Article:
Day: April 6, 2019
1801, German States, Lubeck (Free City). Mint Year: 1801 Mint Place: Lubeck Denomination: Ducat Reference: Friedberg 1500, Jaeger 49, KM-205. Mint Official: Hermann David Friderichsen H. Certified and graded by NGC as MS-62! 986 Diameter: 21mm Weight: 3.5gm. Obverse: Imperial crown above double-headed eagle with shield of Lubeck at chest. Titles of Emperor Francis II around. Reverse: Garlanded table with a 4-lines inscription above date (1801), which is split by a shield with the coat-of-arms of the Mayor. Lübeck is the second largest city in Schleswig-Holstein, in northern Germany, and one of the major ports of Germany. It was for several centuries the “capital” of the Hanseatic League. Queen of the Hanse. And because of its Brick Gothic architectural heritage is on UNESCO’s list of World Heritage Sites. In 1226 Emperor Frederick II declared the city of Lübeck to be an Imperial Free City. In the 14th century Lübeck became the “Queen of the Hanseatic League”, being by far the largest and most powerful member of this medieval trade organization. Several conflicts about trade privileges were fought by Lübeck and the Hanseatic League against Denmark with varying outcomes. While Lübeck and the Hanseatic League prevailed in conflicts in 1435 and 1512, Lübeck lost when it became involved in the Count’s Feud, a civil war that raged in Denmark from 1534 to 1536. Lübeck also joined the Schmalkaldic League. After defeat in Count’s Feud, Lübeck’s power slowly declined. Lübeck managed to remain neutral in the Thirty Years’ War, but with the devastation of the decades-long war and the new transatlantic orientation of European trade, the Hanseatic League and thus Lübeck lost importance. After the Hanseatic League was de facto disbanded in 1669, Lübeck stayed an important trading town on the Baltic Sea. Lübeck remained a Free Imperial City even after the German Mediatisation in 1803 and became a sovereign state after the end of the Holy Roman Empire in 1806. In course of the war of the Fourth Coalition against Napoleon, troops under Bernadotte occupied the neutral Lübeck after a battle against Blücher on November 6th, 1806. Under the Continental System, trade suffered and from 1811 to 1813 Lübeck was formally annexed as part of the First French Empire. The Vienna Congress of 1815 made Lübeck one of 39 sovereign states of the German Confederation. Lübeck became part of the North German Confederation in 1867 and became an autonomous state of the new-founded German Empire in 1871. The item “1801, German States, Lubeck (Free City). Gold Ducat Coin. Very Rare! NGC MS-62″ is in sale since Monday, October 8, 2018. This item is in the category “Coins & Paper Money\Coins\ World\Gold”. The seller is “coinworldtv” and is located in Europe. This item can be shipped worldwide.
- Certification Number: 4617824-009
- Certification: NGC
- Grade: MS62
Add To Saved Sellers. Medieval Gold Noble Coin Edward III 1356-61 – 4th Issue Pre-Treaty 7.71 Gram. Circa: AD 1356 1361. Ancientpasts are proud to be involved with numanistics for general collection: We have over twenty years of coin collection experience and hold an enviable Roman and Iron Age North-Thames collection: All coins offered in this new area of collection aim to be presented at least Very Fine condition if not higher. The first coin in the current collection is the envy of any Medieval British collection and is a Solid Gold King Edward III Noble in VF + condition. The noble was the first English gold coin produced in quantity, having been preceded by the gold penny and the florin earlier in the reigns of King Henry III and King Edward III, which saw little circulation. The derivatives of the noble, the half-noble and quarter noble, on the other hand, were produced in quantity and were very popular. The value of the coin was six shillings and eight pence (written 6/8), which was equivalent to eighty old pence or one-third of a new pound sterling. The weight was changed from issue to issue to maintain this value until 1464 when the value was increased. Throughout the history of this denomination, there are many varieties of inscriptions, mintmarks, and to some extent, design. Typically, the Pre-Treaty legend (obverse): EDWARD DEI GRA REX ANGL Z FRANC D HYB(E) (Edward, by the grace of God King of England and France, Lord of Ireland). Reverse legend: IHC AUTEM TRANSIENS PER MEDIUM ILLORUM IBAT (But Jesus passing through their midst went His way). Pre-Treaty Gold Noble Cl-Gb / Gc-Gd, 1356-61AD, Diametre. Acquired from Mike R. Vosper Coins, England in 2017: Originally said to have been recovered in France in the early 1900’s. The item “Medieval Gold Noble Coin Edward III 1356-61 4th Issue Pre-Treaty 7.71 Gram” is in sale since Wednesday, February 20, 2019. This item is in the category “Coins\Coins\British\Hammered (Pre-c.1662)\Later Medieval (1154-1485)”. The seller is “ancientpasts” and is located in Peterborough. This item can be shipped worldwide.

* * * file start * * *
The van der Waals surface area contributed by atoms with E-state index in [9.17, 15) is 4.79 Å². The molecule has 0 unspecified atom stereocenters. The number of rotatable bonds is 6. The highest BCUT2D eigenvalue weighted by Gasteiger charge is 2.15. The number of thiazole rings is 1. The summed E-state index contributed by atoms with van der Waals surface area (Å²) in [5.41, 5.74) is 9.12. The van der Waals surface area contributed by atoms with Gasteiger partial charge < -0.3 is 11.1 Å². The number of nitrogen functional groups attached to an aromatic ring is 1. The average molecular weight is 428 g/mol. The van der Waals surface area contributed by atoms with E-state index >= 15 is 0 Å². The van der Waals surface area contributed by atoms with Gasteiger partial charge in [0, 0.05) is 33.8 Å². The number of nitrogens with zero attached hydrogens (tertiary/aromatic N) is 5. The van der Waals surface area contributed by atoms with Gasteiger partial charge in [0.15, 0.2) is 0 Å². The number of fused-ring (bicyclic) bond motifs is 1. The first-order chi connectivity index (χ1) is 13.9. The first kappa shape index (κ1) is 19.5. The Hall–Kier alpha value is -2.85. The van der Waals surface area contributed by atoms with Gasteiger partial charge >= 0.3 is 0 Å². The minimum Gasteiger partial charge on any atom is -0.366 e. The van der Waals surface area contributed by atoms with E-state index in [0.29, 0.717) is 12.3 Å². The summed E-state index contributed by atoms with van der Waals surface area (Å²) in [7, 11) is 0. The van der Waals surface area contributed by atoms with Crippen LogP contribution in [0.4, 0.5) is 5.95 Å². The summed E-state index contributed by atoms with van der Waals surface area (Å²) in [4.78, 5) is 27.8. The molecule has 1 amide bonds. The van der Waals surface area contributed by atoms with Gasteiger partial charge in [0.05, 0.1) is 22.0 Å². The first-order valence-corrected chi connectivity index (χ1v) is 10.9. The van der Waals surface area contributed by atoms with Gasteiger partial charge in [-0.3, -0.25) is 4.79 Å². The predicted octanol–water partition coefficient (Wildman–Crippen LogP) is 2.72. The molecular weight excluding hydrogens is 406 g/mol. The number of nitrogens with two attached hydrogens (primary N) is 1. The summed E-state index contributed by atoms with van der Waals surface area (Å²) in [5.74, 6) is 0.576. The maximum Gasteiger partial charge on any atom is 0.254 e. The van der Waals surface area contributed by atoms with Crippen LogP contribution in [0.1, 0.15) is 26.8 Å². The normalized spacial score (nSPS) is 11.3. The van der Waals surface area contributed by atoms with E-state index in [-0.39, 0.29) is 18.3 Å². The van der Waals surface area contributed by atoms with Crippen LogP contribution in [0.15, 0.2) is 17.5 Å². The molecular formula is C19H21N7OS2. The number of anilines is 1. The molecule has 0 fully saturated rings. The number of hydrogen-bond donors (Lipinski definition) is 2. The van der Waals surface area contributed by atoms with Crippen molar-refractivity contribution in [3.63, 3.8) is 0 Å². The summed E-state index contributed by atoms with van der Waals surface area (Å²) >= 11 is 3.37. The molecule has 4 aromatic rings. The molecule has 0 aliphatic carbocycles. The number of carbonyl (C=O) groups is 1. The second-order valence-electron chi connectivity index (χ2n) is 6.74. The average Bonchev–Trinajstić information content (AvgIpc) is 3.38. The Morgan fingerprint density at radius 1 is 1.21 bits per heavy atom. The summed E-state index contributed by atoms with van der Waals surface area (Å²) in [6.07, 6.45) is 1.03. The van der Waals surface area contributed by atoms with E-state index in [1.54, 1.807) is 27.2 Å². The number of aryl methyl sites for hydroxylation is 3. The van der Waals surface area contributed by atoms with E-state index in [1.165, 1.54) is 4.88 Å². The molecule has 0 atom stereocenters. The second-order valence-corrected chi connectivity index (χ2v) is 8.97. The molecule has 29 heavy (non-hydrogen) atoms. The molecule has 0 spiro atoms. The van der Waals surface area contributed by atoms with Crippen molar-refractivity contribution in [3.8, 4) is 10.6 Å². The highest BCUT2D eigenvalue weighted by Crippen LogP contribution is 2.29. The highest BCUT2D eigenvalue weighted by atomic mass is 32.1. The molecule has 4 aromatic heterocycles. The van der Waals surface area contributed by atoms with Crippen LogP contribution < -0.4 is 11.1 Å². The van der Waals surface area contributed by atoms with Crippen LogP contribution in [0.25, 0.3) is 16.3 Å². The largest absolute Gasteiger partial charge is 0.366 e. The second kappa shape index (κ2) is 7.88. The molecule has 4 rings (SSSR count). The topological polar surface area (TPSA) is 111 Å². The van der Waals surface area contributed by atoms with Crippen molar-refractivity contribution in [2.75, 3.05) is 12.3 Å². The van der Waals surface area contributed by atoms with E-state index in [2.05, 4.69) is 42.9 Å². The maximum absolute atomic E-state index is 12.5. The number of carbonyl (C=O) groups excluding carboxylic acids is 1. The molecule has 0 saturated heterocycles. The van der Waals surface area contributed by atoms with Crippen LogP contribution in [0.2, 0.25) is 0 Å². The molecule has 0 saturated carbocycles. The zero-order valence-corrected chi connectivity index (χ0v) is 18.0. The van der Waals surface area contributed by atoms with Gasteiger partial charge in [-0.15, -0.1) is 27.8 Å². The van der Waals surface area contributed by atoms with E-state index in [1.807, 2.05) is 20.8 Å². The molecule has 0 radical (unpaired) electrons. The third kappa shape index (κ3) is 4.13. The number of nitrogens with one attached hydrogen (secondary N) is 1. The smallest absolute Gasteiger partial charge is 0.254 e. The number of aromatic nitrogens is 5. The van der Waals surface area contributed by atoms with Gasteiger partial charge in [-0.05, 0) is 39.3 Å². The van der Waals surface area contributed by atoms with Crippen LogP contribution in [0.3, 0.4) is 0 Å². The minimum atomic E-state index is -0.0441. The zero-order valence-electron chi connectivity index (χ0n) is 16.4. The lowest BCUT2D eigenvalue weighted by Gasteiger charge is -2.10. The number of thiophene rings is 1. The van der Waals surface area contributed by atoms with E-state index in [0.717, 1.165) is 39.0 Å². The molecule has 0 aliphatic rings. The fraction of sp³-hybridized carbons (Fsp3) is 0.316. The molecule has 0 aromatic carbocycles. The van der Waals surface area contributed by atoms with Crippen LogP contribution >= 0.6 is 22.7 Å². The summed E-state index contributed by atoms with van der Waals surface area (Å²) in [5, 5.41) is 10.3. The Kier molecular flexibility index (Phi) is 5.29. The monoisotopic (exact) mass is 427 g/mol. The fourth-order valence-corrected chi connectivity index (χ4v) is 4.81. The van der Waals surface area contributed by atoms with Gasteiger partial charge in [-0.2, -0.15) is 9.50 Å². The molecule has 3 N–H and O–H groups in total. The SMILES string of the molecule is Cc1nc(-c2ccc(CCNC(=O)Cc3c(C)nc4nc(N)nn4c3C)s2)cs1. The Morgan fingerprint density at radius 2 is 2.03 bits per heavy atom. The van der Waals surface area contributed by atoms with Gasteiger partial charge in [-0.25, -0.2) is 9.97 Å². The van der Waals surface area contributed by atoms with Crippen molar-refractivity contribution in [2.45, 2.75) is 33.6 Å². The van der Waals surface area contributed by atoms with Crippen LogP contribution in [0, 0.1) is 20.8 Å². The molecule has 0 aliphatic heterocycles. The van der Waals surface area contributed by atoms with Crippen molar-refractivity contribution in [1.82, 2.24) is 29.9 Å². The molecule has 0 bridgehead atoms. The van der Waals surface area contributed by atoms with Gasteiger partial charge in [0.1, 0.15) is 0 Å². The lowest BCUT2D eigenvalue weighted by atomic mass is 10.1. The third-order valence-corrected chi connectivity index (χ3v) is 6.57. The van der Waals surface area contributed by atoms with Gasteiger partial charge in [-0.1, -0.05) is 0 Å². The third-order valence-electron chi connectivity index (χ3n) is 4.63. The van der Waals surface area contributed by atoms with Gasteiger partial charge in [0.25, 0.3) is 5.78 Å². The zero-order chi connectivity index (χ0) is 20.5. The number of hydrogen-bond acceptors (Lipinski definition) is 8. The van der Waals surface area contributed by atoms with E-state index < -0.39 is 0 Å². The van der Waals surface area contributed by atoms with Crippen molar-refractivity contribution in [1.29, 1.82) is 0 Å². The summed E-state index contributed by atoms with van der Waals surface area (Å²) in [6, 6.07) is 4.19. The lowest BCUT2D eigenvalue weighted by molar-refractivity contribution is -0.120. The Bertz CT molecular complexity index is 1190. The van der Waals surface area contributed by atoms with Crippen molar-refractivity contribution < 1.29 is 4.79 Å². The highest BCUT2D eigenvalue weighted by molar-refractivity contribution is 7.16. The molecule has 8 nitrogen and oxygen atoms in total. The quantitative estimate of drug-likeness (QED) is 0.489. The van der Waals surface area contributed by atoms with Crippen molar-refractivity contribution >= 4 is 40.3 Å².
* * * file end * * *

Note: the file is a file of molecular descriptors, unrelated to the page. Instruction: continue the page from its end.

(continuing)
- Period: Late Medieval, 1154 – 1485
- Colour: Gold
- Metal: Gold
- Country/Region of Manufacture: United Kingdom
- Material: Gold